Stuff and Nonsense: CliCK Willimantic: Beeswax Wraps


3.07.2020

CliCK Willimantic: Beeswax Wraps

Beeswax wraps are all the rage at farmers markets and craft shows near me. Made of cotton, beeswax, jojoba oil, and pine resin these wraps are an all-natural, washable, reusable, and compostable alternative to plastic wrap and baggies. They're great for wrapping sandwiches, snacks, cheese, fruits, and vegetables. You can also use them to cover a bowl or casserole.

You shouldn't wrap raw meat in a beeswax wrap and expect to be able to use the wrap again -- they're not airtight and can't be cleaned the way you're meant to clean a meat container. You also probably don't want to use it to cover a bowl of something sloshy, like soup or sauce, as the wrap will grip, but not seal.

Anywho, 14th on my 43 in 43 list is to use less plastic. Beeswax wraps seemed like an answer to the plastic wrap and baggie problem, but the idea of purchasing such a basic product bothered me. I possessed a box of cute, high-quality cottons and knew Amazon could supply me with beeswax, pine resin, and jojoba oil. Surely, I could make my own beeswax wraps.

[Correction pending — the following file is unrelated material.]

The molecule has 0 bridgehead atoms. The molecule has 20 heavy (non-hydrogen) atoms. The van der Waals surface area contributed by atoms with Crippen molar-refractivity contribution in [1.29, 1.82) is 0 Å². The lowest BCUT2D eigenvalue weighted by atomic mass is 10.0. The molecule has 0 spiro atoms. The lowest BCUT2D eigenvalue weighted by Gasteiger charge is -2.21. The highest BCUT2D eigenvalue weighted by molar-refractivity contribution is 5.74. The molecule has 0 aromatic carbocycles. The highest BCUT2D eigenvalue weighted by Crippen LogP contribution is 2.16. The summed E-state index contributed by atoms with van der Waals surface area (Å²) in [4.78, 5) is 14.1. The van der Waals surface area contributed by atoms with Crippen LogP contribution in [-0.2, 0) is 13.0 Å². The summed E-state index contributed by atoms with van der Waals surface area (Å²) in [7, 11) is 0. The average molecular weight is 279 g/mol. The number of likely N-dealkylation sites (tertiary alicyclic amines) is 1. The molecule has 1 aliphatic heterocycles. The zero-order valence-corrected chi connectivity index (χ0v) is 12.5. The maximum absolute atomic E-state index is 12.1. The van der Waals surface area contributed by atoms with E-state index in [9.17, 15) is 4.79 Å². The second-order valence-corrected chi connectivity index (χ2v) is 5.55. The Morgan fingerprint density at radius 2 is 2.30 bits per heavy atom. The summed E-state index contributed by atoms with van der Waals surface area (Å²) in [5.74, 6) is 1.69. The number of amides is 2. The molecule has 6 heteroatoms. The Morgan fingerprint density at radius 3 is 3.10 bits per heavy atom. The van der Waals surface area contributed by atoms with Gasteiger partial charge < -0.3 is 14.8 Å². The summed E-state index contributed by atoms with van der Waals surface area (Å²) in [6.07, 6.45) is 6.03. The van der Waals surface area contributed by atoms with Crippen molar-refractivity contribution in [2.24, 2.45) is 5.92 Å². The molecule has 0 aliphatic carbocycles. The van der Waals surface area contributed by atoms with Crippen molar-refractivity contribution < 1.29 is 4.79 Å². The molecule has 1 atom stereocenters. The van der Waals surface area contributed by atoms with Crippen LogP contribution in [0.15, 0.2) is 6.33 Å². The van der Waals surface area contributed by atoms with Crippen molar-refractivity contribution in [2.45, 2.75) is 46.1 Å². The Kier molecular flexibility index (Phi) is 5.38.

For months I thought about making wraps, but didn't act on the idea until I saw CLiCK Willimantic was offering a DIY class is their teaching kitchen. CLiCK is part local processing facility for small farms and business, part education center, and part community garden. It hosts ServSafe certification classes as well as classes for more domestic types -- jams, pickling, vermicomposting, and the afore-mentioned beeswax wraps.

Last weekend, nine or so of us learned to gently melt the wax, resin, and oil together over a double boiler, then brush it onto our fabric squares and pop it in a low oven for 3 minutes. Once the fabric looked evenly shiny and saturated, we hung them up to "dry" for a few minutes. And that was it, the whole shebang. Nine complete beginners made two wraps each in an hour.

While I clearly applied too much wax to my wraps, I'm still quite proud of them and have already put them to use. If I were ready to make more wraps now, I would place the CLiCK wraps in the oven until they warmed up and then lay them on unwaxed fabric to blot up some of the excess wax mixture.


CLiCK is part local processing facility for small farms and business, part education center, and part community garden. It hosts ServSafe certification classes as well as classes for home gardeners -- jams, pickling, vermicomposting, and the afore-mentioned beeswax wraps.